The New York Times cited unnamed sources, including Facebook employees, suggesting that the network had been hiring several smartphone engineers.
“The company has already hired more than half a dozen former Apple software and hardware engineers who worked on the iPhone, and one who worked on the iPad, the employees and those briefed on the plans said,” the paper reads.
Facebook spokespersons have recently admitted the site was trying to make money out of its growing mobile audience. The company, which recently floated on the stock market, has also just launched its own mobile app store, writes BBC.
It is the third effort of a social networking giant to build a smartphone, said one person briefed on the plans and one who was recruited.
In 2010, the rumors were circulating that Facebook was working on a smartphone. The project crumbled after the company realized the difficulties involved, according to people who had worked on it.
Last year there were also some reports that Facebook and HTC had entered a partnership to create a smartphone, code-named “Buffy,” which is still in the works.
When asked Friday, Facebook neither denied nor confirmed the existence of a project to build a smartphone, but said, “We’re working across the entire mobile industry; with operators, hardware manufacturers, OS providers, and application developers.”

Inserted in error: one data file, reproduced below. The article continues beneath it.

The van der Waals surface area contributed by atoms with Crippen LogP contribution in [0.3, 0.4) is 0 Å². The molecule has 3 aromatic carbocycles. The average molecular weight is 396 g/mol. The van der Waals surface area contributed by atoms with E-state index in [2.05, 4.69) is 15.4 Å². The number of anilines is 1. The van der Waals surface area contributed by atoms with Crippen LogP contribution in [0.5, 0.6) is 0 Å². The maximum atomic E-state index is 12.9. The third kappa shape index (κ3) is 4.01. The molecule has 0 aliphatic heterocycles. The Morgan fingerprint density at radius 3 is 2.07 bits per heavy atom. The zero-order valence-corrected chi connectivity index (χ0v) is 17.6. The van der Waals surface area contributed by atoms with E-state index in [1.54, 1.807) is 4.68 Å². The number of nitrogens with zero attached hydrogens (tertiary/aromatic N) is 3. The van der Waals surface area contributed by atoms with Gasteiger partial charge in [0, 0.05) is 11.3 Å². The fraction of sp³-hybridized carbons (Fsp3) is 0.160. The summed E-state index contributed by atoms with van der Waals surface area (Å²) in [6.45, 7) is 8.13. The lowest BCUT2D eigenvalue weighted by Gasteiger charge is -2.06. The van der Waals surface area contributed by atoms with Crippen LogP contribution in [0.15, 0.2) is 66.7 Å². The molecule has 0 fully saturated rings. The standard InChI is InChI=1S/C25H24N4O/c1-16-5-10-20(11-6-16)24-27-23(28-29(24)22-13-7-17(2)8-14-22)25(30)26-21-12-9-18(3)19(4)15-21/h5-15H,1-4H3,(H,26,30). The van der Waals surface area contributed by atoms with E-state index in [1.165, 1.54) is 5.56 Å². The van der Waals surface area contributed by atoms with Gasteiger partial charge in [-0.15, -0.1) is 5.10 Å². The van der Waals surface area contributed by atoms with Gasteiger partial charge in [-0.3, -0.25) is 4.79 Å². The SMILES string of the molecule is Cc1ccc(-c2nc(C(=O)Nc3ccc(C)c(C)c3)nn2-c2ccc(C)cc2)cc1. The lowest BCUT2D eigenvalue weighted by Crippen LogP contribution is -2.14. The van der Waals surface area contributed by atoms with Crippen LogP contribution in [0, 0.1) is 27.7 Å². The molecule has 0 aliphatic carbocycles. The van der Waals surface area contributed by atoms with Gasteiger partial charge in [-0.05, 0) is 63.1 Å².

Well, the motivation for the social network is clear: as a newly public company, it must find new sources of revenue, and it fears being left behind in mobile, one of the most promising areas for growth.
“Mark is worried that if he doesn’t create a mobile phone in the near future that Facebook will simply become an app on other mobile platforms,” a Facebook employee revealed.
Facebook is going to great lengths to keep the phone project a secret, specifically not posting job listings on the company’s job Web site, but instead going door-to-door to find the right talent for the project.
“They are not doing a phone to enter the devices market,” said Carolina Milanesi at research firm Gartner. “If they do a phone they will have to embed Facebook and Instagram at the core of the device, learning from every click the users does.”
But is it possible for the social network to build hardware? Mixing the cultures of hardware and software designers is akin to mixing oil and water. With the rare exception of Apple, other phone makers aren’t very good at this.
The biggest names in consumer electronics tried to create new lines of phones but haven’t succeeded. Hewlett-Packard tried and failed. So did Dell. Sony has never done very well making phones.
“Building isn’t something you can just jump into,” explained Hugo Fiennes, a former Apple hardware manager for the first four iPhones who has since left Apple and is starting a new hardware company, Electric Imp.
“You change the smallest thing on a smartphone and you can completely change how all the antennas work. You don’t learn this unless you’ve been doing it for a while. Going into the phone business is incredibly complex.”